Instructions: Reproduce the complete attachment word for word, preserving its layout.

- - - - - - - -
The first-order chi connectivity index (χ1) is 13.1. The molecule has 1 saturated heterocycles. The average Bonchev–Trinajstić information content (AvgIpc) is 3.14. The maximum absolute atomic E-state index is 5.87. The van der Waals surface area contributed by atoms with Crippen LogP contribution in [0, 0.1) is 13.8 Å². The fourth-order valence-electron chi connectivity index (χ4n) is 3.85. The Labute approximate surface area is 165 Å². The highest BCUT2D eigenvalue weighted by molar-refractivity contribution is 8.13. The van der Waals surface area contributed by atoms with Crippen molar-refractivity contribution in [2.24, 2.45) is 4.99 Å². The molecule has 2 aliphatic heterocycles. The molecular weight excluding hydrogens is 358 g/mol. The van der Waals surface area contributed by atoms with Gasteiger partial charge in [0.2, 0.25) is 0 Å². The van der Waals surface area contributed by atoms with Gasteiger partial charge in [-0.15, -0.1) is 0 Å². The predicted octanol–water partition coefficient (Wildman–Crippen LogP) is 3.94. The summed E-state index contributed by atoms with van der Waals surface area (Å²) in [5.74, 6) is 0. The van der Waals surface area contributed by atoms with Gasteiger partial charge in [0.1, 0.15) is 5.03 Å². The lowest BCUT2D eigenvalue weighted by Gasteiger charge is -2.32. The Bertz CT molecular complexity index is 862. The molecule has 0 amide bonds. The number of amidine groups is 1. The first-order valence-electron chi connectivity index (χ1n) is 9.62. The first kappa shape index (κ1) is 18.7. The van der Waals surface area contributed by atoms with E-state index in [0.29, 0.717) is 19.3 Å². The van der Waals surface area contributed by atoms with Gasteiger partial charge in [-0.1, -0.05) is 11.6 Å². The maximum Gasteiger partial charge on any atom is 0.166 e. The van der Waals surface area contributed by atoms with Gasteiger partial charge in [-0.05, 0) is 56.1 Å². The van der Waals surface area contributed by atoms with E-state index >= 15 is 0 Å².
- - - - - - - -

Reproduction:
The first-order chi connectivity index (χ1) is 13.1. The molecule has 1 saturated heterocycles. The average Bonchev–Trinajstić information content (AvgIpc) is 3.14. The maximum absolute atomic E-state index is 5.87. The van der Waals surface area contributed by atoms with Crippen LogP contribution in [0, 0.1) is 13.8 Å². The fourth-order valence-electron chi connectivity index (χ4n) is 3.85. The Labute approximate surface area is 165 Å². The highest BCUT2D eigenvalue weighted by molar-refractivity contribution is 8.13. The van der Waals surface area contributed by atoms with Crippen molar-refractivity contribution in [2.24, 2.45) is 4.99 Å². The molecule has 2 aliphatic heterocycles. The molecular weight excluding hydrogens is 358 g/mol. The van der Waals surface area contributed by atoms with Gasteiger partial charge in [0.2, 0.25) is 0 Å². The van der Waals surface area contributed by atoms with Gasteiger partial charge in [-0.15, -0.1) is 0 Å². The predicted octanol–water partition coefficient (Wildman–Crippen LogP) is 3.94. The summed E-state index contributed by atoms with van der Waals surface area (Å²) in [5.74, 6) is 0. The van der Waals surface area contributed by atoms with Gasteiger partial charge in [0.1, 0.15) is 5.03 Å². The lowest BCUT2D eigenvalue weighted by Gasteiger charge is -2.32. The Bertz CT molecular complexity index is 862. The molecule has 0 amide bonds. The number of amidine groups is 1. The first-order valence-electron chi connectivity index (χ1n) is 9.62. The first kappa shape index (κ1) is 18.7. The van der Waals surface area contributed by atoms with E-state index in [0.29, 0.717) is 19.3 Å². The van der Waals surface area contributed by atoms with Gasteiger partial charge in [-0.1, -0.05) is 11.6 Å². The maximum Gasteiger partial charge on any atom is 0.166 e. The van der Waals surface area contributed by atoms with Gasteiger partial charge in [-0.05, 0) is 56.1 Å². The van der Waals surface area contributed by atoms with E-state index >= 15 is 0 Å².